ONCE on the endangered-species list, Spain’s native Iberian lynx population is thriving.

The wild cat has grown from just 94 individual species located in Andalucía in 2004 to 461 in 2019.

The lynx population in Andalucia continues to grow, seeing a 3.6% increase in the last year including a slight increase in the number of breeding females to a total of 121.

The Regional Ministry of Agriculture, Livestock, Fisheries and Sustainable Development has just completed a report on the Andalucian lynx population census for 2019 outlining the numbers of the now thriving Lynx population in Andalucia.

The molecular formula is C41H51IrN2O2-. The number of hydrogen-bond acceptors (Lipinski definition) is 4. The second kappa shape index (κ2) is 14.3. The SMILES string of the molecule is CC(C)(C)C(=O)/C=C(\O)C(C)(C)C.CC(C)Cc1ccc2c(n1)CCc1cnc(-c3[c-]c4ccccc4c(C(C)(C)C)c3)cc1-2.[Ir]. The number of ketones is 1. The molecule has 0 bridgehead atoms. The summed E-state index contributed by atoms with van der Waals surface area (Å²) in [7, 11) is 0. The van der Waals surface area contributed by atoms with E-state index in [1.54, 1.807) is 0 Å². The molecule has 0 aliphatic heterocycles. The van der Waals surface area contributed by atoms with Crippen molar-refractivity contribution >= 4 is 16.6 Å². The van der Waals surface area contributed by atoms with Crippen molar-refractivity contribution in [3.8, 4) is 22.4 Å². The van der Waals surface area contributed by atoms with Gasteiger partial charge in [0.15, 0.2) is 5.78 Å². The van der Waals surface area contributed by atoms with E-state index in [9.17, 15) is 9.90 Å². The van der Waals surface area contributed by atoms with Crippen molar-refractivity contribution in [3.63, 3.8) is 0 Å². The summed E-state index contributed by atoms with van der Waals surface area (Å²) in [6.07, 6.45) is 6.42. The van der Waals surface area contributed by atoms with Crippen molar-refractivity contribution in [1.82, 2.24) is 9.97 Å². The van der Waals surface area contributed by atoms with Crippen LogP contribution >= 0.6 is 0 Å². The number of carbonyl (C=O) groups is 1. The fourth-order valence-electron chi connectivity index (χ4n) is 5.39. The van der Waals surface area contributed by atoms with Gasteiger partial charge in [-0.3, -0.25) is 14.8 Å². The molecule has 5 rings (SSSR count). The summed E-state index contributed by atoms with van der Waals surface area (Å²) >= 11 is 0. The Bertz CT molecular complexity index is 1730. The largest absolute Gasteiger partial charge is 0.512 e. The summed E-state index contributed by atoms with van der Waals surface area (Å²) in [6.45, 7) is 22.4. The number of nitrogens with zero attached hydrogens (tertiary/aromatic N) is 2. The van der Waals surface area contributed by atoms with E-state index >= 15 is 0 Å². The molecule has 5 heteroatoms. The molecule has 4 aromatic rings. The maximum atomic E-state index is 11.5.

Cub Showing Teeth
Lynx cub baring teeth

In 2002, there were only two known populations of the wild cat in Spain, both ranging across an area of just 125 square kilometres in Andalucía — one in Doñana in the province of Huelva and the other in Andujar, Jaen.

Since 2002 Andalucia has seen a significant increase in the area of expansion to 1,774 square kilometres.

Sierra Morena area (Guadalmellato, Cardeña, Andujar, Guarrizas) has established itself as the main Iberian lynx territory with 356 specimens occupying 1,000 square kilometres.

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